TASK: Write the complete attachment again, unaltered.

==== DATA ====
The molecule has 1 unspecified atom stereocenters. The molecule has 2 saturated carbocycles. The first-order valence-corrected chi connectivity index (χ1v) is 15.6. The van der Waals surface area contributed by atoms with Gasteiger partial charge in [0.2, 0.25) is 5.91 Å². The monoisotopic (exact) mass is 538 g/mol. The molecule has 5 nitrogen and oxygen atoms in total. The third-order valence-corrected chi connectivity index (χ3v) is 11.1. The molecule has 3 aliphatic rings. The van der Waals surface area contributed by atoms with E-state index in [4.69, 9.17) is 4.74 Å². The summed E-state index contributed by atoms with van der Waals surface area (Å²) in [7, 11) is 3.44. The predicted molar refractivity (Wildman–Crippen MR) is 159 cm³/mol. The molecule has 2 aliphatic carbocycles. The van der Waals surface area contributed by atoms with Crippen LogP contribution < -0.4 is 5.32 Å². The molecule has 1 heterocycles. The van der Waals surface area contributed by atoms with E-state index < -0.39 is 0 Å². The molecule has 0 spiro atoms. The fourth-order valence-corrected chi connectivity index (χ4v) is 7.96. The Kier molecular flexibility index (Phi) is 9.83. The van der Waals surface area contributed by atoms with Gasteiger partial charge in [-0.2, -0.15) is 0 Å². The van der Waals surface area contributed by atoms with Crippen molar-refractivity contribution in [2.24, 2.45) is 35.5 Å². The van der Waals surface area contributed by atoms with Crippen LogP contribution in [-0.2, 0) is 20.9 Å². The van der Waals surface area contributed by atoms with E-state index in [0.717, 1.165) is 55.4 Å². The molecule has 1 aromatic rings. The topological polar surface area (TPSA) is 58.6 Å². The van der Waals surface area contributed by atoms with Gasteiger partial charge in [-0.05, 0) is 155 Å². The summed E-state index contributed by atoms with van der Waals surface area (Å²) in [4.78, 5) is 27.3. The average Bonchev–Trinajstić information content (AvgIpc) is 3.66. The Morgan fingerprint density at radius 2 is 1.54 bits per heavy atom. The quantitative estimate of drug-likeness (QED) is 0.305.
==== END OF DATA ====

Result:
The molecule has 1 unspecified atom stereocenters. The molecule has 2 saturated carbocycles. The first-order valence-corrected chi connectivity index (χ1v) is 15.6. The van der Waals surface area contributed by atoms with Gasteiger partial charge in [0.2, 0.25) is 5.91 Å². The monoisotopic (exact) mass is 538 g/mol. The molecule has 5 nitrogen and oxygen atoms in total. The third-order valence-corrected chi connectivity index (χ3v) is 11.1. The molecule has 3 aliphatic rings. The van der Waals surface area contributed by atoms with E-state index in [4.69, 9.17) is 4.74 Å². The summed E-state index contributed by atoms with van der Waals surface area (Å²) in [7, 11) is 3.44. The predicted molar refractivity (Wildman–Crippen MR) is 159 cm³/mol. The molecule has 2 aliphatic carbocycles. The van der Waals surface area contributed by atoms with Crippen LogP contribution < -0.4 is 5.32 Å². The molecule has 1 heterocycles. The van der Waals surface area contributed by atoms with E-state index < -0.39 is 0 Å². The molecule has 0 spiro atoms. The fourth-order valence-corrected chi connectivity index (χ4v) is 7.96. The Kier molecular flexibility index (Phi) is 9.83. The van der Waals surface area contributed by atoms with Gasteiger partial charge in [-0.2, -0.15) is 0 Å². The van der Waals surface area contributed by atoms with Crippen molar-refractivity contribution in [2.24, 2.45) is 35.5 Å². The van der Waals surface area contributed by atoms with Crippen LogP contribution in [-0.2, 0) is 20.9 Å². The van der Waals surface area contributed by atoms with E-state index in [0.717, 1.165) is 55.4 Å². The molecule has 1 aromatic rings. The topological polar surface area (TPSA) is 58.6 Å². The van der Waals surface area contributed by atoms with Gasteiger partial charge in [-0.05, 0) is 155 Å². The summed E-state index contributed by atoms with van der Waals surface area (Å²) in [4.78, 5) is 27.3. The average Bonchev–Trinajstić information content (AvgIpc) is 3.66. The Morgan fingerprint density at radius 2 is 1.54 bits per heavy atom. The quantitative estimate of drug-likeness (QED) is 0.305.